Oct 03, 2011, 06:07AM

The Rays Are the Real Moneyball Team

Scant financial resources haven't stopped the Rays from putting together a great team.

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The release of Moneyball, based on Michael Lewis' book, was perfectly timed with the Tampa Bay Rays’ race to the American League Wild Card. Much like Billy Beane's Athletics of the early 2000s, the Rays are baseball's ultimate underdog. Tampa's $41 million payroll is the lowest in the America League and yet they have now qualified for the postseason for the third time in four seasons. Lewis wrote the book and Beane had the interesting back story but Tampa is the real home of Moneyball.

Moneyball, the book, focused on Beane's quest for undervalued assets that he could acquire cheaply in an attempt to field a competitive team with limited resources. The book centered on Beane's use of statistical analysis to uncover these undervalued players, with a focus on players with high on base percentages. Though no longer the case, OBP was undervalued at the time. Moneyball as a baseball philosophy is often misinterpreted as "get guys who get on base." In reality Moneyball is a business book about finding inefficiencies in the market and taking advantage of them before the competition catches on. The concept could apply to any industry. One thing that the book, and the resulting overuse of the term Moneyball, overlooked was Oakland's incredible starting rotation.

I'm not saying that Beane didn't deserve a lot of credit for turning the A's into a winner, but I don't think that signing Scott Hatteberg to play first base and having a preoccupation with Kevin Youkilis are what made the A's winners. Oakland went to the playoffs in those years because they had Tim Hudson, Mark Mulder and Barry Zito at the top of the rotation. Young, cheap and productive makes for a fine starting rotation. Just ask the Giants of 2010. The Giants weren't considered a Moneyball team because of their payroll but just like Oakland they won because of excellent young starting pitchers. Beane should be commended for developing a tremendous young rotation and using his limited budget to supplement them with enough offense to be consistently competitive.

That brings us back to Tampa. If you haven't read Jonah Keri's excellent book The Extra 2% do yourself a favor and buy it now. The story may not be as romantic as Lewis' Moneyball but the results are even more impressive. Keri's book covers the transformation of Vince Naomoli's laughingstock Devil Rays into Stuart Sternberg's low budget powerhouse Rays. Sternberg and General Manager Andrew Friedman are the book's central figures. The Rays, just like Oakland and most other teams these days, use a number of advanced metrics and ever evolving statistics to evaluate players and dictate in-game strategy. The Rays’ goal is to put each player on the 25-man roster in the best situation to succeed. Manager Joe Maddon is the perfect man for the job and he masterfully pulls the levers in the dugout. Where Moneyball contended that A's manager Art Howe could have been replaced by a monkey with a laptop, The Extra 2% gives Maddon his due credit for the Rays’ remarkable success.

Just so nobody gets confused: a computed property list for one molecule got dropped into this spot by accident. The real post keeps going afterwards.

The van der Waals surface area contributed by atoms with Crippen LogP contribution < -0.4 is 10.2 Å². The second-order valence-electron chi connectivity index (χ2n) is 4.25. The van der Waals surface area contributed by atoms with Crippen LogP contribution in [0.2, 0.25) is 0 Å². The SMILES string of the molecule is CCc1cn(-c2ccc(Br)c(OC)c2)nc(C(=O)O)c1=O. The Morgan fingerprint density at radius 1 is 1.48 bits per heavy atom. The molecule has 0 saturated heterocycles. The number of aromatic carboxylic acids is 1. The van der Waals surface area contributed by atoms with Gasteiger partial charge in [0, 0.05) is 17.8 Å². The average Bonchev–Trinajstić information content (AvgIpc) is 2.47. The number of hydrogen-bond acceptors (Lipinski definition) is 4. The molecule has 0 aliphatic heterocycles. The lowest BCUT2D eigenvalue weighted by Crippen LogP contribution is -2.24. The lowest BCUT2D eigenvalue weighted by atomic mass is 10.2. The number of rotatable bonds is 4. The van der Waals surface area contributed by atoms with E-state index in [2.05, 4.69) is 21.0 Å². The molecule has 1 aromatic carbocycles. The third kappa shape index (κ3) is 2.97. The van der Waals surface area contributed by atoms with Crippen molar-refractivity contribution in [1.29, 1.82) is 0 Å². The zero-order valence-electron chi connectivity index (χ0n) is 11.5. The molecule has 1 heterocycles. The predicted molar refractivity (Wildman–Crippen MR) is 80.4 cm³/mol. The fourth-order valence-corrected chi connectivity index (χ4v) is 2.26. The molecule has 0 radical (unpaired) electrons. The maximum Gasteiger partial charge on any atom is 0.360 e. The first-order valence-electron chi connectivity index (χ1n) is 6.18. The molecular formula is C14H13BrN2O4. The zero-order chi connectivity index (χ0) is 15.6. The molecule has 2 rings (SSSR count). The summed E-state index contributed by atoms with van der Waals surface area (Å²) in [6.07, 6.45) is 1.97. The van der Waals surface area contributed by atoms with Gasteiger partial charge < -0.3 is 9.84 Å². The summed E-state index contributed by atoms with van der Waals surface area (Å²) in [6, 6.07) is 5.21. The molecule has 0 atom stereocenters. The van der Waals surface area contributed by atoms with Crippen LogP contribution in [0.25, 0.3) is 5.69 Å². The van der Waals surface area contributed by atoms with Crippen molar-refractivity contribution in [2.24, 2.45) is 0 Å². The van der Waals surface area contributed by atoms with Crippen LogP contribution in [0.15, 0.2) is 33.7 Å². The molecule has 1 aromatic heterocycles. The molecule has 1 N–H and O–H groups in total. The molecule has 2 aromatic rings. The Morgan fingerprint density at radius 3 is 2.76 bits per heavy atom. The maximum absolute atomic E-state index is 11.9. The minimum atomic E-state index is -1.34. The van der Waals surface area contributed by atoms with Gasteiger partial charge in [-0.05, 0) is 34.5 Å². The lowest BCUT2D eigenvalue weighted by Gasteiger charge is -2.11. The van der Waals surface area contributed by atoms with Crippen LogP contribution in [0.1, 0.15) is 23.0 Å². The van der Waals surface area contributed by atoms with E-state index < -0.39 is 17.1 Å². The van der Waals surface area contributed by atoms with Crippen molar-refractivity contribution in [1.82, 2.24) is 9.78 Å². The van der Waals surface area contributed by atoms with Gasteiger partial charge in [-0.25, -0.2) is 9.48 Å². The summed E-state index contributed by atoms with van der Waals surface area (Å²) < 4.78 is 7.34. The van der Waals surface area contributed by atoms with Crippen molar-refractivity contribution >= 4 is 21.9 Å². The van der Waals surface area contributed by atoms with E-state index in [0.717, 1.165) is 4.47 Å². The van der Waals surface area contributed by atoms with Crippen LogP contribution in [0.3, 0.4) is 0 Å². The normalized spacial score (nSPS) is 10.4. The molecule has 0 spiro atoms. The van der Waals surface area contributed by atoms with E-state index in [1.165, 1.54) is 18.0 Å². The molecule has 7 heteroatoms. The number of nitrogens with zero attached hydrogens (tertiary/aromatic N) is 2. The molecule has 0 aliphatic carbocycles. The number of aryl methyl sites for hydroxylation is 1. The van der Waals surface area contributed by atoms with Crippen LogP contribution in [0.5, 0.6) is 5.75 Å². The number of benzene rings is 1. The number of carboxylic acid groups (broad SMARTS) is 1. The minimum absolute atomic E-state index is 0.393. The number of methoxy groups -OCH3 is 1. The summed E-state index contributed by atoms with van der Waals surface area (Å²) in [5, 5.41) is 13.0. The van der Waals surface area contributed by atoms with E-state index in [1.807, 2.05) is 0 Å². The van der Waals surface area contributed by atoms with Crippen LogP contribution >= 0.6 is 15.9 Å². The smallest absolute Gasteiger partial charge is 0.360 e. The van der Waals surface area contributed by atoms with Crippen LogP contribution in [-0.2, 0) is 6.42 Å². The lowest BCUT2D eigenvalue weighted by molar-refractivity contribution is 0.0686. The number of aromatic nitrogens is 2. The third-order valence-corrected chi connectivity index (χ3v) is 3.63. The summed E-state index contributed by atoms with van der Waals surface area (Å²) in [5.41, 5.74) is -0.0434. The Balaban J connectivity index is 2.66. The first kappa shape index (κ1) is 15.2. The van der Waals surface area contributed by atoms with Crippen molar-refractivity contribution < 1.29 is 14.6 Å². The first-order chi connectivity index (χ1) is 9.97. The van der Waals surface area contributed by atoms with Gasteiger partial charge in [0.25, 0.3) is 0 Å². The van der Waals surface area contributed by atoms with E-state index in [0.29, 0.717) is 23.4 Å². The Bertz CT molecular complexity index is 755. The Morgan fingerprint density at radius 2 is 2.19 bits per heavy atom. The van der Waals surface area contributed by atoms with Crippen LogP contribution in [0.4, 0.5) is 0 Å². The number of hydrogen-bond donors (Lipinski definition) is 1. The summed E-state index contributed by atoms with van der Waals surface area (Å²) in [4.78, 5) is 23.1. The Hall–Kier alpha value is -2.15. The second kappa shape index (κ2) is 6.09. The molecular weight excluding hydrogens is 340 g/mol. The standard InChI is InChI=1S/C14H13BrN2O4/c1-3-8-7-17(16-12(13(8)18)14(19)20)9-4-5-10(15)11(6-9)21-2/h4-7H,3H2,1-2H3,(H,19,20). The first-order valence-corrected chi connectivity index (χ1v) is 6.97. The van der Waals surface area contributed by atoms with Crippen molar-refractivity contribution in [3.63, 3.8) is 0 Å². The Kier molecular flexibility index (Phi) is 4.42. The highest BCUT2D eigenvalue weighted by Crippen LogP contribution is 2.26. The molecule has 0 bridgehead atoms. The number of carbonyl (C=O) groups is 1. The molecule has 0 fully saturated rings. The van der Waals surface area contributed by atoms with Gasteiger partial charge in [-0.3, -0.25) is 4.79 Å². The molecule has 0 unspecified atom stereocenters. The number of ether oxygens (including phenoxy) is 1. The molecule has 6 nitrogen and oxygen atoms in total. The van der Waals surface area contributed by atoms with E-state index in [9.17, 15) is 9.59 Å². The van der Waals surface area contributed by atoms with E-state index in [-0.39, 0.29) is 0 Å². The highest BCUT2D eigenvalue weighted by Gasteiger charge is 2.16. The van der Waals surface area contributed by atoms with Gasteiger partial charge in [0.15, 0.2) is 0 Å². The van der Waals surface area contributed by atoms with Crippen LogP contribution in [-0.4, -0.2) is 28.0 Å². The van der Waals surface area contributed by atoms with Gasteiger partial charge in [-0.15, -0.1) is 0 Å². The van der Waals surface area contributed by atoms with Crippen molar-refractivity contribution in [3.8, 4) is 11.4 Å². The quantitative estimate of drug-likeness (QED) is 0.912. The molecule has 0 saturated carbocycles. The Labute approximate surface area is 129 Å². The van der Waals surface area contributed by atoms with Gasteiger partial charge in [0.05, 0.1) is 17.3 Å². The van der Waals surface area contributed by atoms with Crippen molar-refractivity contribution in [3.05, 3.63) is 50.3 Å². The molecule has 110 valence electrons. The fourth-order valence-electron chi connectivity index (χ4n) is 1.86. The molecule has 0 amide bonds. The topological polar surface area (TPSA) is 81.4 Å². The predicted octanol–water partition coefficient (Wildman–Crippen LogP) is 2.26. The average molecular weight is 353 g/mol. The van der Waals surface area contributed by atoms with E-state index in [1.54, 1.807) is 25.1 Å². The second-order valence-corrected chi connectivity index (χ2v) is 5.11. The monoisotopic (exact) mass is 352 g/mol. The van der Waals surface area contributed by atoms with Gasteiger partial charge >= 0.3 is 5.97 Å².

Of course, for all of Friedman's and Maddon's work acquiring guys like Carlos Pena, Casey Kotchman, Matt Joyce, Ben Zobrist, JP Howell, Kyle Farnsworth, etc. for next to nothing, the key to the Rays’ success has been cheap, young, outstanding pitching. You can do all the statistical analysis you want but James Shields, Jeremy Hellickson, David Price, Wade Davis, and Jeff Niemann are the reason Tampa is in the playoffs. The Rays have already made room for youngster Matt Moore in the playoff rotation. The Orioles, under Andy MacPhail, operated with the slogan "Grow the arms and buy the bats." They have failed to do either. The Red Sox, with their vast resources, didn't have one impact young pitcher to call up in an effort to right their sinking ship in September. The Yankees for years refused the temptation to deal Phil Hughes or Joba Chamberlain in any deal for an established starter. What do they have to show for it? Three years of baffling, frustrating results and Freddy Garcia as their number three playoff starter.

The Rays have mastered the hardest thing to do in baseball, consistently develop high quality pitching. And perhaps more importantly, they've kept those young arms healthy. Tampa's 2011 payroll of $41 million won't keep the current rotation together for long. In fact, the team's current five-man rotation would probably be worth about $550-600 million on the free agent market. It is imperative for the Rays' farm system to continue to crank out high quality starting pitchers in order for the team to maintain its incredible run of success. You can find relievers anywhere and cobble together a bullpen, a point made in The Extra 2%, but there is no substitute for excellent starting pitching.


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